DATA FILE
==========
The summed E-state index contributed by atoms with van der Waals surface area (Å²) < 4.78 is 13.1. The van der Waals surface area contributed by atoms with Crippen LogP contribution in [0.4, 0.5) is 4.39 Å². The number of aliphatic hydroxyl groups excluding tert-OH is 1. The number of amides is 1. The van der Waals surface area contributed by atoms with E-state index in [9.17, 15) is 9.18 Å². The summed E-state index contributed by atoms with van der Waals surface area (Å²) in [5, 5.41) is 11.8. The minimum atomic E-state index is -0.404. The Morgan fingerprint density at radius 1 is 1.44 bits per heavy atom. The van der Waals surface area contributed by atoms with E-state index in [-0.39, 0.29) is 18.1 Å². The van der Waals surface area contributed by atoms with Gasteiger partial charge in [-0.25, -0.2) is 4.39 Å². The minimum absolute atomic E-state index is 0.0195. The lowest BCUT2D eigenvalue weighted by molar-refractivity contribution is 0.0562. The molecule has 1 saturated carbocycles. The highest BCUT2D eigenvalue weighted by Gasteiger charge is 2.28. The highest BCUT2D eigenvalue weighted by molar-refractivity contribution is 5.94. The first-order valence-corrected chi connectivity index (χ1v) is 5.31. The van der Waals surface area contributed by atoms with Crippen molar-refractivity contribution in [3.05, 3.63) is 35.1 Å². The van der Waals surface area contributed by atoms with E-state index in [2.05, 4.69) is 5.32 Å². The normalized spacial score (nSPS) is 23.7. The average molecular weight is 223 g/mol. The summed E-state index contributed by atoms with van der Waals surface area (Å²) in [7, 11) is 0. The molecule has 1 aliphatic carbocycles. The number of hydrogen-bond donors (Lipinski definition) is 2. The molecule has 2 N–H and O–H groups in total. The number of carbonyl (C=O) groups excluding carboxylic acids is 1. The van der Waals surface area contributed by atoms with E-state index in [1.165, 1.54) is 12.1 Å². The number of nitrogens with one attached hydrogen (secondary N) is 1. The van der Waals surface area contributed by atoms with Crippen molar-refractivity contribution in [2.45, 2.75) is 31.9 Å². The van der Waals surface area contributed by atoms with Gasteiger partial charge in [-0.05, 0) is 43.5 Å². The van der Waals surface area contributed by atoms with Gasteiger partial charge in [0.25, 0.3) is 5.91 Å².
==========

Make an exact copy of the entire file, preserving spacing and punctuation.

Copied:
The summed E-state index contributed by atoms with van der Waals surface area (Å²) < 4.78 is 13.1. The van der Waals surface area contributed by atoms with Crippen LogP contribution in [0.4, 0.5) is 4.39 Å². The number of aliphatic hydroxyl groups excluding tert-OH is 1. The number of amides is 1. The van der Waals surface area contributed by atoms with E-state index in [9.17, 15) is 9.18 Å². The summed E-state index contributed by atoms with van der Waals surface area (Å²) in [5, 5.41) is 11.8. The minimum atomic E-state index is -0.404. The Morgan fingerprint density at radius 1 is 1.44 bits per heavy atom. The van der Waals surface area contributed by atoms with E-state index in [-0.39, 0.29) is 18.1 Å². The van der Waals surface area contributed by atoms with Gasteiger partial charge in [-0.25, -0.2) is 4.39 Å². The minimum absolute atomic E-state index is 0.0195. The lowest BCUT2D eigenvalue weighted by molar-refractivity contribution is 0.0562. The molecule has 1 saturated carbocycles. The highest BCUT2D eigenvalue weighted by Gasteiger charge is 2.28. The highest BCUT2D eigenvalue weighted by molar-refractivity contribution is 5.94. The first-order valence-corrected chi connectivity index (χ1v) is 5.31. The van der Waals surface area contributed by atoms with Crippen molar-refractivity contribution in [3.05, 3.63) is 35.1 Å². The van der Waals surface area contributed by atoms with E-state index in [2.05, 4.69) is 5.32 Å². The normalized spacial score (nSPS) is 23.7. The average molecular weight is 223 g/mol. The summed E-state index contributed by atoms with van der Waals surface area (Å²) in [7, 11) is 0. The molecule has 1 aliphatic carbocycles. The number of hydrogen-bond donors (Lipinski definition) is 2. The molecule has 2 N–H and O–H groups in total. The number of carbonyl (C=O) groups excluding carboxylic acids is 1. The van der Waals surface area contributed by atoms with E-state index in [1.165, 1.54) is 12.1 Å². The number of nitrogens with one attached hydrogen (secondary N) is 1. The van der Waals surface area contributed by atoms with Crippen molar-refractivity contribution in [2.45, 2.75) is 31.9 Å². The van der Waals surface area contributed by atoms with Gasteiger partial charge in [-0.05, 0) is 43.5 Å². The van der Waals surface area contributed by atoms with Gasteiger partial charge in [0.25, 0.3) is 5.91 Å².